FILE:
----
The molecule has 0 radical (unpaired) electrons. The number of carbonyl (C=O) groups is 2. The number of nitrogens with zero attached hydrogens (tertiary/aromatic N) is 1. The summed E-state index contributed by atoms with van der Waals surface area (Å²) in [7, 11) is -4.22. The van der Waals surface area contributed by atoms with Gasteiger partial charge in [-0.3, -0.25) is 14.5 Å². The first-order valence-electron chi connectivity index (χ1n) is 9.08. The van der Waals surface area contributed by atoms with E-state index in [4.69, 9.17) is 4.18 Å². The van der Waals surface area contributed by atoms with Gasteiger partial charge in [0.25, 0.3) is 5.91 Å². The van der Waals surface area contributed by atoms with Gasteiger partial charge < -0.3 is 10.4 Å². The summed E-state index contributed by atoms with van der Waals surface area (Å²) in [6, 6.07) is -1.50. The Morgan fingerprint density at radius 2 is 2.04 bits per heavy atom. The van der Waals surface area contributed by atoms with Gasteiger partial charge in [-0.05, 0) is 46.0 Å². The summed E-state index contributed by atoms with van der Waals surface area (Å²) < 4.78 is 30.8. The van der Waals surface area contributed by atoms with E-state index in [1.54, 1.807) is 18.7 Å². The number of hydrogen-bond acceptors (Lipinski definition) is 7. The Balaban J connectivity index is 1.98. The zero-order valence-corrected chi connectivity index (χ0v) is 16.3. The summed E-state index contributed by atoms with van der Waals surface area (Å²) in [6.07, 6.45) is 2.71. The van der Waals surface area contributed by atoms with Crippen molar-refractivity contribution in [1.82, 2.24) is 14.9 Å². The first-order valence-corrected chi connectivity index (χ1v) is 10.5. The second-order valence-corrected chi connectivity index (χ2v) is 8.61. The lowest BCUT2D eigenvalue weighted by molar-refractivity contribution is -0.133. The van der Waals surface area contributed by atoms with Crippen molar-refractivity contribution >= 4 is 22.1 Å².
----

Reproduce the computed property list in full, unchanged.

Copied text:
The molecule has 0 radical (unpaired) electrons. The number of carbonyl (C=O) groups is 2. The number of nitrogens with zero attached hydrogens (tertiary/aromatic N) is 1. The summed E-state index contributed by atoms with van der Waals surface area (Å²) in [7, 11) is -4.22. The van der Waals surface area contributed by atoms with Gasteiger partial charge in [-0.3, -0.25) is 14.5 Å². The first-order valence-electron chi connectivity index (χ1n) is 9.08. The van der Waals surface area contributed by atoms with E-state index in [4.69, 9.17) is 4.18 Å². The van der Waals surface area contributed by atoms with Gasteiger partial charge in [0.25, 0.3) is 5.91 Å². The van der Waals surface area contributed by atoms with Gasteiger partial charge < -0.3 is 10.4 Å². The summed E-state index contributed by atoms with van der Waals surface area (Å²) in [6, 6.07) is -1.50. The Morgan fingerprint density at radius 2 is 2.04 bits per heavy atom. The van der Waals surface area contributed by atoms with Gasteiger partial charge in [-0.05, 0) is 46.0 Å². The summed E-state index contributed by atoms with van der Waals surface area (Å²) < 4.78 is 30.8. The van der Waals surface area contributed by atoms with E-state index in [1.54, 1.807) is 18.7 Å². The number of hydrogen-bond acceptors (Lipinski definition) is 7. The Balaban J connectivity index is 1.98. The zero-order valence-corrected chi connectivity index (χ0v) is 16.3. The summed E-state index contributed by atoms with van der Waals surface area (Å²) in [6.07, 6.45) is 2.71. The van der Waals surface area contributed by atoms with Crippen molar-refractivity contribution in [1.82, 2.24) is 14.9 Å². The first-order valence-corrected chi connectivity index (χ1v) is 10.5. The second-order valence-corrected chi connectivity index (χ2v) is 8.61. The lowest BCUT2D eigenvalue weighted by molar-refractivity contribution is -0.133. The van der Waals surface area contributed by atoms with Crippen molar-refractivity contribution >= 4 is 22.1 Å².